SK Court of King's Bench denies disclosure of testator's medical records in will dispute

The testator transferred his farmland to his neighbours on the eve of his death

SK Court of King's Bench denies disclosure of testator's medical records in will dispute

The Saskatchewan Court of King’s Bench has rejected a request for disclosure of the deceased’s medical records in a lawsuit involving a challenge to the testator’s will.

In Stradeski v Kowalyshyn, 2023 SKKB 177, Jerry Wionzek transferred farmland to his neighbours, Nick and Debbie Kowalyshyn, making them the sole beneficiaries of his estate and executors of his last will and testament. Wionzek's only sibling, Pamela Stradeski, commenced an action against the Kowalyshyns to set aside the will and transfer of land, alleging that her brother did not have the requisite capacity to effect either.

Jerry Wionzek was born in 1955 and spent his life on the family farm near Rama, Saskatchewan. Pamela Stradeski was adopted by the Wionzek family. She moved away from the family farm in 1995 but eventually returned to Saskatchewan in 2015.

Stradeski described her brother's impoverished lifestyle, including poor running water and hygiene. According to her, Jerry was unkempt and unable to maintain his personal hygiene. She stated that her brother could not manage the farm after their father died in 1995 and, consequently, entered lease arrangements with neighbours.

Stradeski learned that the Kowalyshyns rented Wionzek's land but believed rent was minimal and sometimes unpaid. Key affidavits from individuals who interacted with Wionzek in his final days presented contrasting perspectives on his mental and physical condition. Some witnesses asserted that Wionzek was coherent and mentally sound, while others claimed he was confused and incapable of making informed decisions.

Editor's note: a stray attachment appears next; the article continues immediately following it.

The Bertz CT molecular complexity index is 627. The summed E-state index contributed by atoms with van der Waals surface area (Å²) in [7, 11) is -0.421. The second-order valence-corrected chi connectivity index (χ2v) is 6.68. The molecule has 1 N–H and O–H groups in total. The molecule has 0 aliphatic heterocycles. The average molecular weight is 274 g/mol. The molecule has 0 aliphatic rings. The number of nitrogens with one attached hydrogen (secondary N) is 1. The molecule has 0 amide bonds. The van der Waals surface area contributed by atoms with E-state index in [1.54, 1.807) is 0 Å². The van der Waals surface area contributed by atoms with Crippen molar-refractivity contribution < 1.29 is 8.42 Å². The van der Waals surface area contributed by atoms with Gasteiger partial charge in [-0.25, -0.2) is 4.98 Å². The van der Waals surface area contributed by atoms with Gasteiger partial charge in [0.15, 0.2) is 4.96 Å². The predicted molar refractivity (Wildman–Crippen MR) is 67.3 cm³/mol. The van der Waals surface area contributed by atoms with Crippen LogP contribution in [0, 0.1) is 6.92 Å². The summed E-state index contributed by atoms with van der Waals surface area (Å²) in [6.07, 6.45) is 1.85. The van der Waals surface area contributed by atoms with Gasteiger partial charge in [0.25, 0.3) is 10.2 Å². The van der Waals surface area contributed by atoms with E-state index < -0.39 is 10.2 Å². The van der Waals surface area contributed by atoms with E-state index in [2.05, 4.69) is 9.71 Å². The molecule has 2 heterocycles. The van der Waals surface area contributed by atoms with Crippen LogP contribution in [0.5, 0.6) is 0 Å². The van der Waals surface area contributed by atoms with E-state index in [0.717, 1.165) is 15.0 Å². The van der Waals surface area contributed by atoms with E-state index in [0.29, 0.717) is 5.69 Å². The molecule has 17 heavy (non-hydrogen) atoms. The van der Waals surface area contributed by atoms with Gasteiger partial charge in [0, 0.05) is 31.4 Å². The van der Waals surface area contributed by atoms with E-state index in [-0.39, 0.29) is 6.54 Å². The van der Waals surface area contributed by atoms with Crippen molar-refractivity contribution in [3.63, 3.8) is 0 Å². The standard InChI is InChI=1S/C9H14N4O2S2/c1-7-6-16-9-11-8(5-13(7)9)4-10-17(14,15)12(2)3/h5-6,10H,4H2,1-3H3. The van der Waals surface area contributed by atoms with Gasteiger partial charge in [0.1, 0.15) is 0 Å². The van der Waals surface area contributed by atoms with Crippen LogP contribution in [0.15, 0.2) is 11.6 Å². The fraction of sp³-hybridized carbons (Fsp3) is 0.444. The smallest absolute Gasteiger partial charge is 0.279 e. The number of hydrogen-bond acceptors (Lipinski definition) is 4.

The Kowalyshyns stated that when Wionzek learned of his cancer diagnosis in 2019, he told the Kowalyshyns that he would leave his estate to them. Wionzek later said to them that he wanted to add them as joint owners on the title to his land. The Kowalyshyns did not observe Wionzek to be confused at any time and denied any suggestion that he did not understand what he was doing.

The Kowalyshyns further alleged that Wionzek was "firm" in his instructions not to tell Stradeski anything about this medical condition and that she would receive nothing from the estate. Wionzek's attending physician also testified that the deceased said to her that the Kowalyshyns were "the only people whom he considered to be his family and whom he trusted absolutely."

Disclosure of medical records

Stradeski filed her initial legal action in July 2020, in which she sought to nullify the land transfer and compel that the will be proved in solemn form. In 2022, Stradeski brought an application seeking an order compelling the Saskatchewan Health Authority (SHA) to disclose Wionzek's medical records.

Stradeski argued that Jerry Wionzek's medical records were necessary to establish the will's validity and the circumstances surrounding the land transfer. She invoked Rule 5-15 of The Queen's Bench Rules to request these records from the SHA, asserting their relevance to the case and acknowledging their sensitive nature.